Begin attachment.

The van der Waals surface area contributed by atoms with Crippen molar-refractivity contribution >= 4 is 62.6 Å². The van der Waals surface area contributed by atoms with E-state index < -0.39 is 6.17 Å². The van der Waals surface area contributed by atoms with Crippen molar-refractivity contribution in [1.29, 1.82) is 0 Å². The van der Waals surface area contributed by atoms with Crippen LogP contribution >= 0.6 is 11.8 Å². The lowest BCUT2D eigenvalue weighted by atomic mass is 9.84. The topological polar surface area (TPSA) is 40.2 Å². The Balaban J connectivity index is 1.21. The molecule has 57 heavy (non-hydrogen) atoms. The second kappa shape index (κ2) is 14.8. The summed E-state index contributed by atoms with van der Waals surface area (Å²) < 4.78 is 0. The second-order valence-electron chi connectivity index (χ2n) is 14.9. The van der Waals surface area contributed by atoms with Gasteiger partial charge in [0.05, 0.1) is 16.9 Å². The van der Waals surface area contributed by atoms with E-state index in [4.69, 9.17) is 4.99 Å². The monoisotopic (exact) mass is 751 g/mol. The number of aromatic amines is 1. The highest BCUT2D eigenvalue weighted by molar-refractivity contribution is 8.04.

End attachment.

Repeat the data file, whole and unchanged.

The van der Waals surface area contributed by atoms with Crippen molar-refractivity contribution >= 4 is 62.6 Å². The van der Waals surface area contributed by atoms with E-state index < -0.39 is 6.17 Å². The van der Waals surface area contributed by atoms with Crippen molar-refractivity contribution in [1.29, 1.82) is 0 Å². The van der Waals surface area contributed by atoms with Crippen LogP contribution >= 0.6 is 11.8 Å². The lowest BCUT2D eigenvalue weighted by atomic mass is 9.84. The topological polar surface area (TPSA) is 40.2 Å². The Balaban J connectivity index is 1.21. The molecule has 57 heavy (non-hydrogen) atoms. The second kappa shape index (κ2) is 14.8. The summed E-state index contributed by atoms with van der Waals surface area (Å²) < 4.78 is 0. The second-order valence-electron chi connectivity index (χ2n) is 14.9. The van der Waals surface area contributed by atoms with Gasteiger partial charge in [0.05, 0.1) is 16.9 Å². The van der Waals surface area contributed by atoms with E-state index in [4.69, 9.17) is 4.99 Å². The monoisotopic (exact) mass is 751 g/mol. The number of aromatic amines is 1. The highest BCUT2D eigenvalue weighted by molar-refractivity contribution is 8.04.